Subject: Re: [boost] [boost.process] Review
From: Klemens Morgenstern (klemens.morgenstern_at_[hidden])
Date: 2016-09-25 10:56:48
Am 16.09.2016 um 14:24 schrieb Klaim - JoÃ«l Lamotte:
> On 14 September 2016 at 18:08, Klemens Morgenstern <
> klemens.morgenstern_at_[hidden]> wrote:
>> Am 14.09.2016 um 16:29 schrieb Klaim - JoÃ«l Lamotte:
>>> I share these concerns.
>> It's not easy to solve, it would probably look like this:
>> child c("Ã¤Ã¶Ã¼", windows::unicode);
> Looks ugly but I'm not specialist in solving this problem
> Would it be a problem to just allow wstring too, and like
> boost::filesystem, assume it's UTF-16's for window's wide API on Windows?
>> I do however think, that such cases are rather rare for processes, while
>> they might be regular for filesystems.
> Unfortunately, as soon as you launch processes on windows, you must assume
> that the name of the process
> might have unicode characters, so in general it is better to use the wide
> API (UTF-16 like) anyway.
> As allow providing bfs::paths I guess that it's taken care of, but then the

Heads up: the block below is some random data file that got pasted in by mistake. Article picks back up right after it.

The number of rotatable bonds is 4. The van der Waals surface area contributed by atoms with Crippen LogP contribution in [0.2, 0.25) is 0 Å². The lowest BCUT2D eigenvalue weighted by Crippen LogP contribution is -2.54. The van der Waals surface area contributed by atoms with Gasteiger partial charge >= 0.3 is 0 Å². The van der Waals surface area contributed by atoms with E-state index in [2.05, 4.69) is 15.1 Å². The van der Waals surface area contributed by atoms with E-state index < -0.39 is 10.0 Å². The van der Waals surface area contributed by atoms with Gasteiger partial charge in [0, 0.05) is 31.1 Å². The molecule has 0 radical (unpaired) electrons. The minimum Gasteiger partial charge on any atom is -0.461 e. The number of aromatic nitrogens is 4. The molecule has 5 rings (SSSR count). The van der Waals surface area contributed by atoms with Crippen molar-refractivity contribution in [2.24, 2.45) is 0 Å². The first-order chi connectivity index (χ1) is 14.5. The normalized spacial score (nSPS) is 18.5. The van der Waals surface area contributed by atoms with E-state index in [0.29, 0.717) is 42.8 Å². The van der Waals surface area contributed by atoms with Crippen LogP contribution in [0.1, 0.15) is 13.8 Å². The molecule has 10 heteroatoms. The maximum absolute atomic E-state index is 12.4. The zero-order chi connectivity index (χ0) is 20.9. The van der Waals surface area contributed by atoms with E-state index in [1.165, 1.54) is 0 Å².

> internals of boost::process which use the windows API must use
> the internal representation of bfs::path (through the native() function)
> which do store pathsin UTF-16.
I implemented a alpha for a wchar_t (which is UCS-2 on windows) version,
which works similar to boost.filesystem. You can change the locale by
calling boost::process::imbue. It's not yet tested or even implemented
on posix, but it seems to work thus far.
You can check it out here:
If any element that requires wchar_t is passed, everything gets
converted to wchar_t on windows, but on linux all wchar_t elements will
be converted to char.
On windows boost::filesystem::path requires wchar_t, so that case may
occur rather often.
Once I've implemented that on posix, I'll add more tests and documentation.